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From making eco-friendly shoes to creating a new type of biofuel, algae turns out to be a pretty darn versatile material. Researchers at the U.K.’s University of Cambridge have just demonstrated another use case: a more efficient bio solar cell that’s powered by genetically modified live algae.
“It’s been known for some time that photosynthetic microorganisms — single-celled algae — produce small amounts of electrons, stimulated by light, that can be harvested by electrodes to produce a current,” Professor Chris Howe, one of the lead researchers on the project, told Digital Trends. “You can think of systems based on this as a biological version of a photovoltaic cell. At present, the power per unit area from those cells is low, with the maximum reported as 0.1 watt per square meter. However, we can use the devices to power small items such as environmental sensors. We’ve succeeded in increasing the power output fivefold.”
The new technique developed in collaboration by researchers from the university’s departments of biochemistry, chemistry, and physics involves a two-chamber system, in which the two central processes involved in the operation of a solar cell – generation of electrons and their conversion into power – are separated. This allowed them to improve the performance of the power delivery unit through miniaturization. Because fluids behave differently at miniature scales, this setup resulted in more efficient cells with lower internal resistance and decreased electrical losses.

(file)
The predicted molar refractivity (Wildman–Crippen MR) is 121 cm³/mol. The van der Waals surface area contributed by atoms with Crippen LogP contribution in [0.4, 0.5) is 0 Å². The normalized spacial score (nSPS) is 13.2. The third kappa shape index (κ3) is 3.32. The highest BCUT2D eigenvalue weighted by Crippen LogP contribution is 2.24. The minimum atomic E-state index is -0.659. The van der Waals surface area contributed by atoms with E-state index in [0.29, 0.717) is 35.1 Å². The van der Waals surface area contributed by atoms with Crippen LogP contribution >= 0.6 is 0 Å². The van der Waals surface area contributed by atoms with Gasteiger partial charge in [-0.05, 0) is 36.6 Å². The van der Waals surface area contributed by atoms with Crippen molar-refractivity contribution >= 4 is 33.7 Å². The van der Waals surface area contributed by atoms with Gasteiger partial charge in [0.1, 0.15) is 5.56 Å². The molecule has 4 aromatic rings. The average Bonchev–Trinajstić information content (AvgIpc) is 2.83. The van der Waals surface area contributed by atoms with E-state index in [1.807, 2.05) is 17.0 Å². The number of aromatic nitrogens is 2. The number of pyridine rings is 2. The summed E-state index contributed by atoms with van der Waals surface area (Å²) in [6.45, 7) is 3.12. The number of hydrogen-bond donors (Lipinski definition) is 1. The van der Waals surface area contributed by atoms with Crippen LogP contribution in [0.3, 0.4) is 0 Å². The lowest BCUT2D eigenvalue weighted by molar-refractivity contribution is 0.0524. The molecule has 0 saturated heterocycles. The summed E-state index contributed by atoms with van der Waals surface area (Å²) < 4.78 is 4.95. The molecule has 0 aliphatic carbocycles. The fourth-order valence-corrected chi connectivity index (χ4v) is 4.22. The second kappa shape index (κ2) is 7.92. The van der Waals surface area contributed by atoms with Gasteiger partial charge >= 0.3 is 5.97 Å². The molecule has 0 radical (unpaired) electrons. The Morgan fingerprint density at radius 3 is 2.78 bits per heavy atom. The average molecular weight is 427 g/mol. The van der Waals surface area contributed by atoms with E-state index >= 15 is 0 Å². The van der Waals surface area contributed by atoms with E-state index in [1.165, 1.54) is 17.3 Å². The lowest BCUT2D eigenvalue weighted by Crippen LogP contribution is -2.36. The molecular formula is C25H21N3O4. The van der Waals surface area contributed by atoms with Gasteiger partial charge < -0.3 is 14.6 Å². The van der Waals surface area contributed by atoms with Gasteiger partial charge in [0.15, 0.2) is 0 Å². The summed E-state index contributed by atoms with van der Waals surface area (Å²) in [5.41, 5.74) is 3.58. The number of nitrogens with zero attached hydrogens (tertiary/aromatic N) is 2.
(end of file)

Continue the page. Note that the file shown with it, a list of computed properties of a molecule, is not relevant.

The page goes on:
Despite being 5 times more efficient than previous algae-powered bio cells, however, the team’s creation still produces only one-tenth the power density provided by conventional solar fuel cells. That doesn’t mean it’s without a use, though. “Conventional solar cells produce a higher power density than our devices, although our devices are likely to be cheaper to make — both in financial investment and energy investment — and to decommission at the end of their life,” Howe continued. “In addition, our devices can produce some power in the dark, using materials made by the algal cells in the light, in contrast to conventional solar cells.”
Howe noted that while conventional solar cells are likely to be preferred for large-scale energy production for grid supply, their bio solar cell could be useful in other scenarios. For example, in rural Africa, sunlight is abundant, but there’s no existing electric grid system.
Additional work needs to be carried out to reach that point, however. “Scaling up is always a big hurdle in moving from lab to real-world implementation,” Howe said. “We’re keen to commercialize the systems, but that will be a few years off.”
A paper describing the work was published recently in the journal Nature Energy.